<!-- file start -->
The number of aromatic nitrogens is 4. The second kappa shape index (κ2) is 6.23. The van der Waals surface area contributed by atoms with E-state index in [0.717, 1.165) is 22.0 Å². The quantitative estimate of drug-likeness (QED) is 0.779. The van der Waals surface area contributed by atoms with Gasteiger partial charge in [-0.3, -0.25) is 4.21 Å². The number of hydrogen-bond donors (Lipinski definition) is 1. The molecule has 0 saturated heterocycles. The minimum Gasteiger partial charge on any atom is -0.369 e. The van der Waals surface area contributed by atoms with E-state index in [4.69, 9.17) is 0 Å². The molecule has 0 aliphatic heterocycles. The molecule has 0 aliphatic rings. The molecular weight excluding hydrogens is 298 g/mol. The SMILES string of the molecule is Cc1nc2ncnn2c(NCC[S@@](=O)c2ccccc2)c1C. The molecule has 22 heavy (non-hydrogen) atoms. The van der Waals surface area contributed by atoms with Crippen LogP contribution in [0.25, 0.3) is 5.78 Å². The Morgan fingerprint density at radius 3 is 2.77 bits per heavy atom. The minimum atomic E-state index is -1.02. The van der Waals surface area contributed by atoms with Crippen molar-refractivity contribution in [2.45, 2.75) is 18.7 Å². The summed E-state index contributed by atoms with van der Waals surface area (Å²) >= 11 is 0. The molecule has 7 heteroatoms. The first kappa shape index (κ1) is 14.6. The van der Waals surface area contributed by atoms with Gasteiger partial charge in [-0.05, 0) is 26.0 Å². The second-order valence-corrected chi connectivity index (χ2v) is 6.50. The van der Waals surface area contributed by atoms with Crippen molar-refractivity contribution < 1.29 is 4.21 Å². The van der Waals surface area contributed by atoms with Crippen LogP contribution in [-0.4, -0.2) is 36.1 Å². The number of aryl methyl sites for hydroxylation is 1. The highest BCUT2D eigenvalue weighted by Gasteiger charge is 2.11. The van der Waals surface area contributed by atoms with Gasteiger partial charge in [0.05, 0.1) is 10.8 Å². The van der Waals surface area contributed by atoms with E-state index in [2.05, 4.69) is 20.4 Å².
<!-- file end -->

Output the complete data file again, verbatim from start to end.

The number of aromatic nitrogens is 4. The second kappa shape index (κ2) is 6.23. The van der Waals surface area contributed by atoms with E-state index in [0.717, 1.165) is 22.0 Å². The quantitative estimate of drug-likeness (QED) is 0.779. The van der Waals surface area contributed by atoms with Gasteiger partial charge in [-0.3, -0.25) is 4.21 Å². The number of hydrogen-bond donors (Lipinski definition) is 1. The molecule has 0 saturated heterocycles. The minimum Gasteiger partial charge on any atom is -0.369 e. The van der Waals surface area contributed by atoms with E-state index in [4.69, 9.17) is 0 Å². The molecule has 0 aliphatic heterocycles. The molecule has 0 aliphatic rings. The molecular weight excluding hydrogens is 298 g/mol. The SMILES string of the molecule is Cc1nc2ncnn2c(NCC[S@@](=O)c2ccccc2)c1C. The molecule has 22 heavy (non-hydrogen) atoms. The van der Waals surface area contributed by atoms with Crippen LogP contribution in [0.25, 0.3) is 5.78 Å². The Morgan fingerprint density at radius 3 is 2.77 bits per heavy atom. The minimum atomic E-state index is -1.02. The van der Waals surface area contributed by atoms with Crippen molar-refractivity contribution in [2.45, 2.75) is 18.7 Å². The summed E-state index contributed by atoms with van der Waals surface area (Å²) >= 11 is 0. The molecule has 7 heteroatoms. The first kappa shape index (κ1) is 14.6. The van der Waals surface area contributed by atoms with Gasteiger partial charge in [-0.05, 0) is 26.0 Å². The second-order valence-corrected chi connectivity index (χ2v) is 6.50. The van der Waals surface area contributed by atoms with Crippen molar-refractivity contribution < 1.29 is 4.21 Å². The van der Waals surface area contributed by atoms with Crippen LogP contribution in [-0.4, -0.2) is 36.1 Å². The number of aryl methyl sites for hydroxylation is 1. The highest BCUT2D eigenvalue weighted by Gasteiger charge is 2.11. The van der Waals surface area contributed by atoms with Gasteiger partial charge in [0.05, 0.1) is 10.8 Å². The van der Waals surface area contributed by atoms with E-state index in [2.05, 4.69) is 20.4 Å².